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02 May 2013
The Royal College of Physicians (RCP) has joined the Royal College of Paediatrics and Child Health and Australian counterparts, the Royal Australasian College of Physicians, to call on the government to push ahead with plans for standardised packaging of tobacco products.
Writing in a letter sent to The Independent, the three royal college presidents said:
As doctors we believe that standardised tobacco packaging should be introduced internationally to reduce smoking uptake amongst children and young people. Tobacco packaging is designed to make tobacco products attractive, to distract the attention of smokers and potential smokers from health warnings, to reduce the perceived harm of the product, and build brand identity and loyalty.
In December 2012, Australia became the first country to legislate for plain packaging of cigarettes with no brand identification and graphic health warnings and images. Plain packaging was a challenging, two year battle for the Australian Federal government and the health industry. The implementation of plain packaging identifies Australia as a nation leading the way in progressive public health schemes.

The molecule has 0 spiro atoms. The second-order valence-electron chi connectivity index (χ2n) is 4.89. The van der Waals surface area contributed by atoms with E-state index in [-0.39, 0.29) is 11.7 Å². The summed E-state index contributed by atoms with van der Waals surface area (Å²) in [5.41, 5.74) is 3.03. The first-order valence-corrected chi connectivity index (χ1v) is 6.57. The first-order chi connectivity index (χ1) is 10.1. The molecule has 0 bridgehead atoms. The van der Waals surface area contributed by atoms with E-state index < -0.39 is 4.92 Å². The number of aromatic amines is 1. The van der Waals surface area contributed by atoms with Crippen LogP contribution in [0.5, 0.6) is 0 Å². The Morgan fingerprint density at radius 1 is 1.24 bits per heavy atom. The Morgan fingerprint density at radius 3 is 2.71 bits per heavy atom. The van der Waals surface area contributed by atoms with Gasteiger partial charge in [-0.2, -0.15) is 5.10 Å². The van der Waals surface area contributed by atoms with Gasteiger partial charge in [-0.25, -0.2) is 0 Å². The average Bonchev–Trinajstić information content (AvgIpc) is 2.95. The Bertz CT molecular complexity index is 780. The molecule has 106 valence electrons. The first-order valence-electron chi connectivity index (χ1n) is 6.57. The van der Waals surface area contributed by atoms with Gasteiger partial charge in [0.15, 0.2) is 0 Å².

Evidence shows that plain packaging is less attractive to young people. Health warnings are prominent and effective and remove any misconception that some brands are ‘safer’ than others. As a result, plain packaging of cigarettes is likely to reduce smoking uptake amongst children and young people. The Australian government’s brave and ground breaking initiative should be echoed around the world, as children and young adults everywhere deserve the same protection.
In the UK, two thirds of regular smokers started smoking before the age of 18; two fifths started before the age of 16. Approximately half will manage to stop smoking during their lifetime. Following consultation, the Department of Health is due to decide on whether to introduce legislation for standardised packs. We urge the Secretary of State for Health, Jeremy Hunt, to join Australia in this important measure to protect children from starting to smoke.
Sir Richard Thompson
President, Royal College of Physicians
Dr Hilary Cass
President, Royal College of Paediatrics and Child Health
Dr Leslie E. Bolitho AM
President, Royal Australasian College of Physicians